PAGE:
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Robert M. Young Home Page Index of writings by Robert M. Young WORD version of this article Introduction to this article Email Robert M. Young Process Press Science as Culture Free Associations Kleinian Studies Human Relations, Authority and Justice
by Robert M. Young
My experience in preparing for this evening has been that the more I dwell on the word hate in my mind, the harder it is to hold on to. The same is not true of love. If I ask about my experiences of hate in the countertransference or even in my life more generally I find myself sliding away from every example and countering the candidature of a given patient or enemy as hateful with thoughts which dilute and even transform my feelings into something tempered by understanding, compassion, identification. This is sometimes embarrassing, since I want to hold onto my hate for some people, e.g., the people who stole Free Associations Books from me (morally, if perhaps not legally) or paedophiles who might harm my children or grandchildren or certain monstrous, genocidal political figures, e.g., Slobodan Milosevic.
Being hated is equally problematic, and being a therapist or analyst does not free one from it. I was for a time in conflict with the staff of a psychotherapy organization where I was doing a postgraduate training. The head of the training had suddenly decreed that seven out of ten of our cohort were not going to qualify in the minimum time. We were stunned, especially since we’d been held up to other years as the best yet. The opinion purportedly expressed by a certain person who had given us seminars on dreams was cited as the key evidence. I (who had shared their prize the previous year) found this very strange, and on the advice of someone who had been asked to leave the training in a questionable way and who had talked to this man, I simply rang him up and asked him to say, candidly, what he thought about us. He said he had said no such thing as what we’d been told and that if he was being quoted in a way that held up anyone’s qualifying, he was being used as a scapegoat. We had a meeting that evening with the head of our training. She quoted him again, and I replied with what he’d said. I was immediately excluded from the seminars and parked with a sort of minder for a few months, but I won both the battle and the war. I qualified on time and was made a member of the organisation over her and some others’ protests. In the midst of all this I was told by the Chair of the Professional Committee that senior people in the organization hated me. It still strikes me as OTT.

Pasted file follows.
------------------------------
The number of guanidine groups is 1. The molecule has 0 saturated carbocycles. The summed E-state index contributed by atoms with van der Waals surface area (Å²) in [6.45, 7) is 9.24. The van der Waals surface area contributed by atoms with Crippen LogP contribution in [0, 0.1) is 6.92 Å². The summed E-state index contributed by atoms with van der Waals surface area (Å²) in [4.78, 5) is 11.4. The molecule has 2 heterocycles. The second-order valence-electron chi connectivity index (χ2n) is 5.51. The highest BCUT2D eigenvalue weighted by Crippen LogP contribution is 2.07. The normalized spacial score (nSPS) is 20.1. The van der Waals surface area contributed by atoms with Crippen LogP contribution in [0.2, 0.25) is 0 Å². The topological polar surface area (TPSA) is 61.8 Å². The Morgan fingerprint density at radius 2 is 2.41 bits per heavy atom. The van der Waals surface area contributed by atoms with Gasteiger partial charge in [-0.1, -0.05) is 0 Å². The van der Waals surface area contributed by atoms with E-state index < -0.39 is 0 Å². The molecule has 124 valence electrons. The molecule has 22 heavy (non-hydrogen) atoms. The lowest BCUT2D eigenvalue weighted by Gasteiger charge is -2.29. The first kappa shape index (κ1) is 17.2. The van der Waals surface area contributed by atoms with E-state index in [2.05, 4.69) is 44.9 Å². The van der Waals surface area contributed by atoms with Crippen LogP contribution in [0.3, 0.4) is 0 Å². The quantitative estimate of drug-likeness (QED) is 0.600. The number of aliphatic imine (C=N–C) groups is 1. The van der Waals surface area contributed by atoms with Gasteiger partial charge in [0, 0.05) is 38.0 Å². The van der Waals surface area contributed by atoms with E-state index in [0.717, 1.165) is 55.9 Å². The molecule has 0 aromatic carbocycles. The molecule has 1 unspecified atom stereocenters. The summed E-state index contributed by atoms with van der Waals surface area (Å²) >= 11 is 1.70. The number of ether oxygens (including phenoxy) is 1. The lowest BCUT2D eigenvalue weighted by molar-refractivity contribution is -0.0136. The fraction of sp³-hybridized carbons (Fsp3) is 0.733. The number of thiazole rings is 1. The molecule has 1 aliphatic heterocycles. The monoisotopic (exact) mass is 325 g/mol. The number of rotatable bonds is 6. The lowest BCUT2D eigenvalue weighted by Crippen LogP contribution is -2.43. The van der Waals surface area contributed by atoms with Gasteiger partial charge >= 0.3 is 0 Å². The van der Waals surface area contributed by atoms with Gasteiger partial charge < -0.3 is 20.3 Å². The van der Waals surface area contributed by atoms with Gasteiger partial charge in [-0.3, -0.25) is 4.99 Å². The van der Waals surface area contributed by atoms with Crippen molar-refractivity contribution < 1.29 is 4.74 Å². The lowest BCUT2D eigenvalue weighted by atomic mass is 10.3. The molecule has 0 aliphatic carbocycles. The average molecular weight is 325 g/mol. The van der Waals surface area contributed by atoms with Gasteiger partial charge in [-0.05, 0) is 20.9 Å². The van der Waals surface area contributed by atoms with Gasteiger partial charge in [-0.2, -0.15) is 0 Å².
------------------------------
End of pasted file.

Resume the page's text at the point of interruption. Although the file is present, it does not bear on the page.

If we believe, as I do and as Ruth Stein describes Kleinian theory as holding (Stein, 1990), that the inner world is made up of paired emotions -- then love and hate are the basic pair; others are envy and reparation. And if we believe that it is more desirable to experience life as a mixture than as extremes, then much of experience contains admixtures of love and hate. The belief that human nature is a mixture of good and evil and that we are born in sin or with destructive feelings is basic to the Judeo-Christian tradition, while libertarian dissenters such as Wilhelm Reich and some humanistic psychotherapists believe that we are basically good and only become aggressive from suffering traumatic experiences. It is important to stress that the Kleinian view of the origins of hate is different; experience matters, but strong feelings of love and hate are intrinsic to human nature. When extreme splits are overcome -- when love and hate are tamed and moderated -- we have a more benign form of their coexistence in the ambivalence experienced in the depressive position.